National Vendors Union Zimbabwe (NAVUZ) Board Chairperson Sten Zvorwadza has revealed an initiative by the informal sector to decongest the Central Business Districts (CBD) around the country at a press briefing in Harare today.
The initiative, that Zvorwadza shared to President Emmerson Mnangagwa and the government this year, comes after violent clashes between the authorities and the informal sector as the police in a bid to move the vendors out of the Harare CBD.
“The strategy is rooted in persuasion and participatory methodology in solving the vending crisis prevalent in most urban areas,” NAVUZ says in a concept brief.
“The fulcrum of the strategy is participation of the informal traders in the mainstream economy, where informal traders will be accorded an opportunity to participate in the formal tender system for national projects as well as supply of goods and services in the public and private sector to include, leisure and hospitality industry, supermarkets and other big business entities.”
Chairperson of the vendors union said the financial sector will be assisting with funds for the tenders in the decongestion initiate.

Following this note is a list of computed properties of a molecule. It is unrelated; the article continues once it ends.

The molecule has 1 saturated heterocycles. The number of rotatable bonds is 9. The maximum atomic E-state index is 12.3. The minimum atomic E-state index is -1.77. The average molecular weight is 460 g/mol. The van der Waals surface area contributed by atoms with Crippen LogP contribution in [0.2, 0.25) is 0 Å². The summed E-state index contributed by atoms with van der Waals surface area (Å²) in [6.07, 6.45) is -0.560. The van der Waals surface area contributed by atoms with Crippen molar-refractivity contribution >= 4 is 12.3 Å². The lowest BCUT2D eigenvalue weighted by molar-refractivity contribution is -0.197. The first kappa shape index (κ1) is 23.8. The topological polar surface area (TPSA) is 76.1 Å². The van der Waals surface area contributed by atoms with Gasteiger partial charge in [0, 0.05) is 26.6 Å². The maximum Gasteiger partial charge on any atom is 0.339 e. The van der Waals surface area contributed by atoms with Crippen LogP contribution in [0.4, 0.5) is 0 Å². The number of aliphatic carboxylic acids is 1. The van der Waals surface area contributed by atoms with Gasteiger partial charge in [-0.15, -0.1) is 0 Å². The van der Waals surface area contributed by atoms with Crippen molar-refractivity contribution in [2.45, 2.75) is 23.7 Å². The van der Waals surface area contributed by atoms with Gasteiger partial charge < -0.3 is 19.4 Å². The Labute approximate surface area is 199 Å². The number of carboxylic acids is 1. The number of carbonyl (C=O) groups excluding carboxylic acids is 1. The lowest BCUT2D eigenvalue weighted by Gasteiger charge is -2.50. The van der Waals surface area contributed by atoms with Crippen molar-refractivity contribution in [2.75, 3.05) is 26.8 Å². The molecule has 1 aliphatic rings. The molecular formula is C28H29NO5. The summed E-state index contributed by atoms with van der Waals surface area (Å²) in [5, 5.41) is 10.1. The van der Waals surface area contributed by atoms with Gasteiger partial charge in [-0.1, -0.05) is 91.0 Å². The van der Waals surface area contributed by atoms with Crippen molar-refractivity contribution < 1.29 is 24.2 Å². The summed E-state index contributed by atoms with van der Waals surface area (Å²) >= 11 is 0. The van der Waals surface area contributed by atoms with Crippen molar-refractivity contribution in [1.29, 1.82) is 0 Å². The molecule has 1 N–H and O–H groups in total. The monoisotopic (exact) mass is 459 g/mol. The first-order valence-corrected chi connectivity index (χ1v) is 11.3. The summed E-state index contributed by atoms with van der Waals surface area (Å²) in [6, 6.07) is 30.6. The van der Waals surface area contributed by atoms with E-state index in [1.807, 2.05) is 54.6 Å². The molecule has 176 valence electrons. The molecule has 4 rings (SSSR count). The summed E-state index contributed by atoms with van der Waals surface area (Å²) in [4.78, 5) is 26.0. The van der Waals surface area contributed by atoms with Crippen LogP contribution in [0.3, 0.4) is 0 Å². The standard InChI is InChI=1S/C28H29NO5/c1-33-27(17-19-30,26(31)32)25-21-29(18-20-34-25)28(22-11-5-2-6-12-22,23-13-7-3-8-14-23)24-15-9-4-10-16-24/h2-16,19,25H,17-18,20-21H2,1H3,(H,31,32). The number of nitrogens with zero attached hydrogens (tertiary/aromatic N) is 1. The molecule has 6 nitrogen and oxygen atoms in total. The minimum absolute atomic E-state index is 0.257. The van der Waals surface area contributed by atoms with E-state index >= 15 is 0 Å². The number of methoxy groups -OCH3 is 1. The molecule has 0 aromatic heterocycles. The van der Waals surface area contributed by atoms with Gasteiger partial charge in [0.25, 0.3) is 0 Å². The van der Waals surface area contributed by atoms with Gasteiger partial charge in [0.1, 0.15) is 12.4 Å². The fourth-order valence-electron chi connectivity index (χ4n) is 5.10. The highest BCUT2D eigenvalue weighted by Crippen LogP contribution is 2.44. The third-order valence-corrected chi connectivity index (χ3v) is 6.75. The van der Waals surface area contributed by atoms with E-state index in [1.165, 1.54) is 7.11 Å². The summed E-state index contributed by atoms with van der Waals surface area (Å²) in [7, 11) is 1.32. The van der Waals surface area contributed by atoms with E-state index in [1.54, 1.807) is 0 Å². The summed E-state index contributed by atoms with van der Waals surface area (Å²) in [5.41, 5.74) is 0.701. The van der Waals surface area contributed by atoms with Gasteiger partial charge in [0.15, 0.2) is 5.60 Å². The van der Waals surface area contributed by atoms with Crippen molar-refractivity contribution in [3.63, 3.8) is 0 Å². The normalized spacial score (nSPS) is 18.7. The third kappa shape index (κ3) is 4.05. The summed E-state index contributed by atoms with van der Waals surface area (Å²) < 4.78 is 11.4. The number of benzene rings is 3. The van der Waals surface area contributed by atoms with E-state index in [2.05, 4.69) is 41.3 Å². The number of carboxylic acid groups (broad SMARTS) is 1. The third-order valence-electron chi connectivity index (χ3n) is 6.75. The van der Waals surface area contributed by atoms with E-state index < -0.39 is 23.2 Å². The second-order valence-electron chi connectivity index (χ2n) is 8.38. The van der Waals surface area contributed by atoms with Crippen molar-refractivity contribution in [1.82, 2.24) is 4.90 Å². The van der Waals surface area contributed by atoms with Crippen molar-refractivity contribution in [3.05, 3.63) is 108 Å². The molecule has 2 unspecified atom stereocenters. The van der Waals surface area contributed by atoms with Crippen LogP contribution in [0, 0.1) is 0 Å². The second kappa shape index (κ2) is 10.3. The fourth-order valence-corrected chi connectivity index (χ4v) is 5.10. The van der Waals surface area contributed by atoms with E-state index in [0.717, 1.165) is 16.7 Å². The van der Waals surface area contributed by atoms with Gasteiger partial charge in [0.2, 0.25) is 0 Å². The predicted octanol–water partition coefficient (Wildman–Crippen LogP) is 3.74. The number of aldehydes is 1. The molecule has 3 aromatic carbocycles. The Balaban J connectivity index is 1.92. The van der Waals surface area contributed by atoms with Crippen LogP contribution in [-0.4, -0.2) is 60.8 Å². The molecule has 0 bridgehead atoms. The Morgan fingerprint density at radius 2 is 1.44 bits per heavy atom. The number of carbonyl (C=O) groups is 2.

“This approach will see informal traders leaving the streets voluntarily without any use of force,” the concept brief reads.
“The current tender system is dominated by companies and individuals on the basis of winner take all,”
“If a portion of these tenders is given to informal traders, they will go a long way in addressing the congested urban areas since the majority of the informal traders have better economic engagement alternatives than vending,” NAVUZ says.
Zvorwadza also said that within nine months towns will be clean and 100 days to decongest town if the initiative, which is also a decongestion strategy is implemented.
NAVUS says, “It is fact that one day all informal traders will sure want to graduate into formal secure business engagements. Therefore, they do not consider the streets as their permanent places of work.
“As soon as the right opportunity to leave the street is availed, the informal traders will not stay in the street, a minute longer.”
“Given the necessary support 100 days are enough to see movement in the positive direction of decongestion and it is hoped this will permanently eradicate the incessant threat of medieval plagues like cholera and typhoid.”
Government efforts to remove vendors from the CBD have failed according to Zvorwadza.
“Previous attempts to solve the informal trading in the streets without involving the informal traders most of which always turned violent have not yielded desired results and the informal trading has increased drastically,” NAVUS briefed. “This is a fact and on record. It does not pay to keep repeating the same methodology and hope to get a different result.”